Wine review — Seppelt, Zarepath, McWilliams Hanwood, Capital Wines, Terra Felix and Domaine A

Seppelt Jaluka Chardonnay 2009 $22–$27
Drumborg Vineyard, Henty, Victoria

A generation ahead of his time, Karl Seppelt planted a vineyard for the then family company at Drumborg in 1964. It’s a cold site, near Portland in southwestern Victoria. Some say it’s the first landfall north of Antarctica. The vineyard grows beautiful chardonnay – high in natural acid, with intense flavours at the cool, grapefruit and melon end of the spectrum. Winemaker Emma Wood fermented and matured the wine in a mix of new and seasoned oak barrels, adding attractive but subtle complexities to one of the best value whites in Australia.

Zarephath Riesling 2007 $25
Porongurup, Western Australia

As the 2010 rieslings come on stream it’s refreshing to come across a maturing wine, currently available at Sage Restaurant or direct from Zarephath Wines, located in the very cool Porongurup region, just north of Albany  – see www.zarephathwines.com).
The pale colour belies its three years’ age. But the age becomes apparent in the intense, citrusy aroma with its little edge of “kero”, commonly seen in aged rieslings. The palate, however, pulses with life – it’s powerful, juicy, taut, lively, and steely dry, with a distinctive lime-like varietal flavour.

McWilliams Hanwood Estate Shiraz 2008 $9–$12
Gundagai, Hilltops, Heathcote, Limestone Coast, Orange, Riverina, Western Australia and Yarra Valley
The label bears only the broad appellation, Australia. Typically this indicates a blend from many regions. And in the case of well-resourced companies like McWilliams the mix includes components from some of our best regions. These add depth to components from higher-yielding vineyards. The combination means good flavour at a low price. The result, in Hanwood, is a fragrant, generously fruity red showing pure, high-toned varietal flavour and the round, soft tannins necessary for early drinking. This is a very, very good red at the price.

Capital Wines Ministry Series “The Foreign Minister” Sangiovese 2009 $25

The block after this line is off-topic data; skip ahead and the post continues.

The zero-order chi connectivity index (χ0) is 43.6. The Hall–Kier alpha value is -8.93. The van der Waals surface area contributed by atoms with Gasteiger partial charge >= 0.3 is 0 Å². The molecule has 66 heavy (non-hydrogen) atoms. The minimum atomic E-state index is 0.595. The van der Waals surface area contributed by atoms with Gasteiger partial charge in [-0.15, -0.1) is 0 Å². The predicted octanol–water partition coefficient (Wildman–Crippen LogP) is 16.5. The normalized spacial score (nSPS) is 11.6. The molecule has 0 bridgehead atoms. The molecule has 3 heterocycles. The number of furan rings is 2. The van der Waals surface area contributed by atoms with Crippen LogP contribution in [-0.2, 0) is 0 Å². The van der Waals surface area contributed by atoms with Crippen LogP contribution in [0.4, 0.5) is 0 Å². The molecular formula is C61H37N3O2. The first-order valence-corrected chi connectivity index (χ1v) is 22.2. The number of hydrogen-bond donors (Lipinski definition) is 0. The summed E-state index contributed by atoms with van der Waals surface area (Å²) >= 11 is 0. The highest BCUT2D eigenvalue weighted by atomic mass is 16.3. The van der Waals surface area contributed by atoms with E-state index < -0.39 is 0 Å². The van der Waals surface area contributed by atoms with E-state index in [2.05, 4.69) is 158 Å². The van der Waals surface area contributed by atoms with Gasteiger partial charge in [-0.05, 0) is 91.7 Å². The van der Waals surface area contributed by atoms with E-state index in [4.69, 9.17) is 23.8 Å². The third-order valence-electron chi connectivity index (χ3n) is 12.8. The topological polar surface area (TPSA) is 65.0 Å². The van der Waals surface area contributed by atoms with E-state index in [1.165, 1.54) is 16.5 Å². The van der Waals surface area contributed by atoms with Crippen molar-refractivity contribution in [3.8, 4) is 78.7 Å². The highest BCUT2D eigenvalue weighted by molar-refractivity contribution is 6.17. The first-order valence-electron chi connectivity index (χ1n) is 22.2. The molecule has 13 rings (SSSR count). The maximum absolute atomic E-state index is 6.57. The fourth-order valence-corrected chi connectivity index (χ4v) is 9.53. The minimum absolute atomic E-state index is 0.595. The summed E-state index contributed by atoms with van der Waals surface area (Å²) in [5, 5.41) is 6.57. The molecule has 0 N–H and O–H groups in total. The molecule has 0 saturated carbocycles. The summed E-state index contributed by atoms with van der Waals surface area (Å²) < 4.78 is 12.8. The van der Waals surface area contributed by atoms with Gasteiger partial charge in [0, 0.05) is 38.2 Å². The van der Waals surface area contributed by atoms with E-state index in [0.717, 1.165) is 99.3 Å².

Pialligo, Australian Capital Territory

This is Capital Wines’ first sangiovese – sourced from three clones of the variety, including two of the noble “Brunello”, grown at Pialligo Estate. It’s pale-to-medium in colour and the aroma and flavour reveal the appealing fruitiness of the 2009 vintage – a character shining through across all the red varieties I’ve tasted. Although it’s medium bodied, there’s good, fleshly depth to the berry fruit flavours; and these are held in check by fine, savoury tannins and high acidity. The acidity adds to the structure and boosts the brightness of the fruit flavours.

Terra Felix Sagrantino 2009 $21.50
Euston, New South Wales

It’s been almost twenty years since I’ve had the pleasure, but I still recall the palate-wrenching, tannic grip of Sagrantino di Montefalco – a sturdy, impenetrably inky-black drop from Umbria, Italy. Winemaker Terry Barnett’s version starts more seductively than the Italian original. It’s highly aromatic, combining pure, sweet berry aromas with a touch of spice. So far, so good. The palate starts with the same delicious fruitiness – then the jaws of tannin snap shut. The tannin, however, doesn’t swamp the fruit entirely and we find ourselves coming back again and again for just one more glass.

Domaine A Pinot Noir 2006 $70
Coal River Valley, Tasmania

Dense, crimson-rimmed Domaine A seems in a different pinot orbit than its Australian peers. It’s not pale. It’s not strawberry aromatic. And it’s not soft and rearing to go now. In pinot, deep colour sometimes points to over-extraction and hardness. But in Domaine A it’s a prelude to an extraordinary concentration of aroma and flavour – a deep, sweet, ripe, chewy opulence that grows over time: layers and layers of interwoven powerful fruit and powerful tannin. It’s balanced and you can drink it now. But it’s really built to cellar and I suspect it’ll do so with distinction.

Copyright © Chris Shanahan 2010

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